The Friday Times in Lahore has come under cyberattack. Earlier Friday, its website could not be accessed.
Najam Sethi, the paper’s editor, told CPJ that someone has “launched an attack on the websites of both The Friday Times and Vanguard Books [the book publishing and distribution company that owns the Times]. A tsunami of killer spams and log-ins have clogged the sites and blocked them.”
Sethi and Jugnu Mohsin, the Times‘ publisher, have been under threat — as he puts it, “from state and non-state actors” — for years. The earliest mention on CPJ.org I can find of their travails is from May, 1999, when Sethi was beaten and arrested in his home by intelligence service agents under Prime Minister Nawaz Sharif.
Most recently, things began to deteriorate after May 2 last year, when Sethi became critical of the military establishment’s “complicity or incompetence” in the Osama bin Laden affair.
This is the first time the paper’s website has come under attack. But, Sethi says, “One of our staff had received a warning three months ago telling them to ‘advise me’ to desist from criticizing the establishment.” Sethi also points out that Vanguard is the Pakistani publisher of books by Hussain Haqqani, Ahmed Rashid, and Steve Cohen, most of them in English and Urdu, all of them critical of the military establishment.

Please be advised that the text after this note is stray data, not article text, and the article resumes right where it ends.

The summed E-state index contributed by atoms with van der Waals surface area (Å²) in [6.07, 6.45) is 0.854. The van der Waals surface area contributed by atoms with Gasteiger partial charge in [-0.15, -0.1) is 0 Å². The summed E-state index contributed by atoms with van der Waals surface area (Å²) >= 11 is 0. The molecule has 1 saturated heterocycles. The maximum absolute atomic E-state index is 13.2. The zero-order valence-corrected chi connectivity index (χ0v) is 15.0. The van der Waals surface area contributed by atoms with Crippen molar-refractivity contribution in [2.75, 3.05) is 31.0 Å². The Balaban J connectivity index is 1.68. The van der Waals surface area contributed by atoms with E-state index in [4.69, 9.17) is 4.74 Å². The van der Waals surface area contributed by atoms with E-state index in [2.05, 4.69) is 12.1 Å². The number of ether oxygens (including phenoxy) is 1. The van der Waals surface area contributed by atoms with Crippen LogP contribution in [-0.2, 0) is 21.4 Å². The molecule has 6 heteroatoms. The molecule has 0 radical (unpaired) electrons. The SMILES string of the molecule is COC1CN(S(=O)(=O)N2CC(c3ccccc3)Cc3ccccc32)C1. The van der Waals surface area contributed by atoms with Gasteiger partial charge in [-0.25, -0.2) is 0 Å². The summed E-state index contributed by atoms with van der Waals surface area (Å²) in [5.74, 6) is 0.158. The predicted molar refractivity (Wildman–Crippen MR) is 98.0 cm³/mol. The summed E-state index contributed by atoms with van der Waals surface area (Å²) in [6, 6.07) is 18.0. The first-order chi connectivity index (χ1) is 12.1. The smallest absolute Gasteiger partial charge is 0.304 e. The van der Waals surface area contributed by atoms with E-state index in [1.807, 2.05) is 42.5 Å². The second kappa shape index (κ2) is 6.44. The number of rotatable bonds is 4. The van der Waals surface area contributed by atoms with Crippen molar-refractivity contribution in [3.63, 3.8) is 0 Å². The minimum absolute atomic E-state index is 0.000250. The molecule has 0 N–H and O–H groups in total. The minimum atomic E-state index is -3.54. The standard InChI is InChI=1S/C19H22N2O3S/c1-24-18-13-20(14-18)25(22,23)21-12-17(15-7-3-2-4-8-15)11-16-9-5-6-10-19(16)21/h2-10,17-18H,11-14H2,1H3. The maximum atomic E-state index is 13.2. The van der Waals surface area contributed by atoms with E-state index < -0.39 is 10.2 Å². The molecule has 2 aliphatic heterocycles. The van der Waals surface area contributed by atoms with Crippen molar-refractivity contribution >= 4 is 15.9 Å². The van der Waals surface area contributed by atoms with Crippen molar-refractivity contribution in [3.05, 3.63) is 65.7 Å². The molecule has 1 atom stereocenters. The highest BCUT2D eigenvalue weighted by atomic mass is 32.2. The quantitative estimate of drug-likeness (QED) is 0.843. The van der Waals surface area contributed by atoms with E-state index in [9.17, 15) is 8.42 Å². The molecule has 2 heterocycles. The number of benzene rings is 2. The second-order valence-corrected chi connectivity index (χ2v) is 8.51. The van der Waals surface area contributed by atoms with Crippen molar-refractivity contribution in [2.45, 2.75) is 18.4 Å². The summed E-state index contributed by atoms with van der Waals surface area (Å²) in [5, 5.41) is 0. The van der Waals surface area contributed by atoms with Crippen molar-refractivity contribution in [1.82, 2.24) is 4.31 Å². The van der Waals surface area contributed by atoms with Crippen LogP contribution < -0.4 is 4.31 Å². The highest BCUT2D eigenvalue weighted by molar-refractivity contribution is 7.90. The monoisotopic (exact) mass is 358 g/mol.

Why an attack now? The last few issues of the paper have carried some hard-hitting editorials and articles on the role of the military and the Inter-Services Intelligence Directorate in politics and foreign policy. The current issue, which came out late last night, was also tough, Sethi said. “I can only presume that my recent TV programs and Friday Times editorials coupled with some articles by others which have been critical of the national security establishment of Pakistan have provoked this attack,” Sethi said in an email exchange.
Such denial-of-service attacks are relatively new to Pakistan’s Internet. What’s more common has been what Danny O’Brien, CPJ’s Internet advocacy coordinator, calls “arbitrary and secretive censorship of online journalism sites.” This week, Pakistan’s High Court of Sindh at Karachi ruled that such censorship was “in violation of Pakistan’s constitutional protections for due process and free expression,” as Danny reported yesterday. The ruling derailed plans by the Pakistan Telecommunications Authority to install a massive website blacklisting system.